The goal of this Practitioner’s Guide to Nudging is to add to and complement other nudging resources by:
1. Providing an organizational framework that identifies dimensions along which nudging approaches could be categorized.
2. Presenting a number of short case studies.
3. Giving the practitioner (the choice architect) some process guidelines on how to develop a nudge (or a program that comprises of multiple nudges).
To download the report, please click here.
To improve efficiency and reduce costs, government agencies provide more and more services online. Yet, sometimes people do not access these new services. For example, prior to our field experiment intervention, Ontario spent $35 million annually on infrastructure needed for in-person license plate sticker renewals. In Canada’s most populous province, only 10% of renewals occurred online. Our intervention tested variations in messaging mailed with sticker renewal forms that encouraged consumers to renew online. We changed text and color on the envelope to try to make the benefits of the online service more salient. In addition, changes to text and color on the renewal form itself emphasized either consumer gains from online renewals or losses associated with in-person renewals. Each intervention increased use of the online service when compared to the unaltered messaging. The combination of salience and gain framing achieved the highest number of online renewals: a 41.7% relative increase.
Academic Paper: Castelo, Noah, Elizabeth Hardy, Julian House, Nina Mazar, Claire Tsai and Min Zhao (2015), Moving Citizens Online: Using Salience & Message Framing to Motivate Behavior Change, Behavioral Science & Policy, 1 (2), 57-68.
Summary: IdeaExchange – Faculty Focus: Nina Mažar (2016), How “Choice Architecture” Changes Behaviour, Rotman Management Magazine, Fall, 103-106.
My co-authors Kristina Shampanier, Dan Ariely, and I, published a research article in Management Science (2017) on the attraction of lottery-type of price promotions.
Abstract: A number of retailers offer gambling- or lottery-type price promotions with a chance to receive one’s entire purchase for free. Although these retailers seem to share the intuition that probabilistic free price promotions are attractive to consumers, it is unclear how they compare to traditional sure price promotions of equal expected monetary value. We compared these two risky and sure price promotions for planned purchases across six experiments in the field and in the laboratory. Together, we found that consumers are not only more likely to purchase a product promoted with a probabilistic free discount over the same product promoted with a sure discount but that they are also likely to purchase more of it. This preference seems to be primarily due to a diminishing sensitivity to the prices. In addition, we find that the zero price effect, transaction cost, and novelty considerations are likely not implicated.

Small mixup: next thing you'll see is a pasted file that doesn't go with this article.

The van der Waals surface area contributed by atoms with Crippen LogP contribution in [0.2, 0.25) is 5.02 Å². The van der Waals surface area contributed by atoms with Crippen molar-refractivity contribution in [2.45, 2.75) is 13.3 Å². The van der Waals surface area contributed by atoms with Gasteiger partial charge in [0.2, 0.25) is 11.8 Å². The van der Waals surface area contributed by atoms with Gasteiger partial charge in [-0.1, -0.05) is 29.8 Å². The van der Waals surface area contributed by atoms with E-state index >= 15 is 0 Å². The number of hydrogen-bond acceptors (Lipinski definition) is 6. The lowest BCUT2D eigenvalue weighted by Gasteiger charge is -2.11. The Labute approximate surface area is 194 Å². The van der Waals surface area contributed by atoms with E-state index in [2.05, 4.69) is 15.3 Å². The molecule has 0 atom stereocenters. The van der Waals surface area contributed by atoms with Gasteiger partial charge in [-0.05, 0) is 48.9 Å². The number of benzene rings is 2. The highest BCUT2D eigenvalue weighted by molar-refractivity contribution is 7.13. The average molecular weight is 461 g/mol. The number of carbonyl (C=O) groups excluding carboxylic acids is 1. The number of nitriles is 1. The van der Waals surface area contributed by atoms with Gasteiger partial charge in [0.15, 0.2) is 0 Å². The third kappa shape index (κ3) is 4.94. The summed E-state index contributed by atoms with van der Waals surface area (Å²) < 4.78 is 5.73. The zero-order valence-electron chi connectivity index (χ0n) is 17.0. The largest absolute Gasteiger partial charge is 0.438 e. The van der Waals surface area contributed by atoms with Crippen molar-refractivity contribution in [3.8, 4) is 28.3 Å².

Our paper “Advance Payment Systems: Paying Too Much Today and Being Satisfied Tomorrow” (co-authored with Christian Schlereth, Fabian Schultz, and Bernd Skiera) was selected as a winner of the BestPaper Award of IJRM‘s 2015 Special Issue on Marketing and Innovation!
Thank you to The Erasmus Center for Marketing of Innovations of Erasmus University Rotterdam, the American Marketing Association and the European Marketing Academy (EMAC). It was a pleasure to receive the plague at this year’s EMAC conference.
The paper can be found here: http://ssrn.com/abstract=2575159
In a large scale randomized control trial with a credit card company, my coauthors Daniel Mochon, Dan Ariely, and I successfully used behavioral insights in the company’s interactive voice recording (IVR) messages to significantly decrease delinquency. A win-win outcome for both customers and the company. The paper has been accepted at the Journal of Consumer Psychology in 2018 and the full version is available via OpenAccess here.
I am currently involved in various projects with governmental agencies in which we use behavioral insights in randomized control trials to, for example,
Default options significantly influence individuals’ tendencies to comply with public policy goals such as organ donation. My co-author Scott Hawkins and I extend that notion and explore the role defaults can play in encouraging (im)moral conduct. Our findings support a more nuanced perspective on the implication of the different types of costs associated with default options and offer practical insights for policy, such as taxation, to nudge honesty.